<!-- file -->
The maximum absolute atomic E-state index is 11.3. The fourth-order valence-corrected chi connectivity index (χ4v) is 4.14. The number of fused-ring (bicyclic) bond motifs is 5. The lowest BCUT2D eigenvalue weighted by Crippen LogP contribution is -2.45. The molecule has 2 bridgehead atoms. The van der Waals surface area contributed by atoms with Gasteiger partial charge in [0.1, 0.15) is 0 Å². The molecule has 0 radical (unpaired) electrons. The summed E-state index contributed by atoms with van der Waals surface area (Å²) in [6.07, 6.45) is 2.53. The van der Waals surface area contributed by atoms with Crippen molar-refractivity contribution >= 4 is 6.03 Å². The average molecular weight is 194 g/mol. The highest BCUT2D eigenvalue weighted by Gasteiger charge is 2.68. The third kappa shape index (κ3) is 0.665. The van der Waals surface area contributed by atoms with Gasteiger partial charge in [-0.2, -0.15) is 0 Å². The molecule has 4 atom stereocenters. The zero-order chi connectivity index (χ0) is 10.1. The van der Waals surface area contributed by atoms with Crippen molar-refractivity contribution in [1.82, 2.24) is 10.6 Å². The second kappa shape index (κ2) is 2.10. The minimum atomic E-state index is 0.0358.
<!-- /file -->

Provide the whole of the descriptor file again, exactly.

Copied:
The maximum absolute atomic E-state index is 11.3. The fourth-order valence-corrected chi connectivity index (χ4v) is 4.14. The number of fused-ring (bicyclic) bond motifs is 5. The lowest BCUT2D eigenvalue weighted by Crippen LogP contribution is -2.45. The molecule has 2 bridgehead atoms. The van der Waals surface area contributed by atoms with Gasteiger partial charge in [0.1, 0.15) is 0 Å². The molecule has 0 radical (unpaired) electrons. The summed E-state index contributed by atoms with van der Waals surface area (Å²) in [6.07, 6.45) is 2.53. The van der Waals surface area contributed by atoms with Crippen molar-refractivity contribution >= 4 is 6.03 Å². The average molecular weight is 194 g/mol. The highest BCUT2D eigenvalue weighted by Gasteiger charge is 2.68. The third kappa shape index (κ3) is 0.665. The van der Waals surface area contributed by atoms with Gasteiger partial charge in [-0.2, -0.15) is 0 Å². The molecule has 4 atom stereocenters. The zero-order chi connectivity index (χ0) is 10.1. The van der Waals surface area contributed by atoms with Crippen molar-refractivity contribution in [1.82, 2.24) is 10.6 Å². The second kappa shape index (κ2) is 2.10. The minimum atomic E-state index is 0.0358.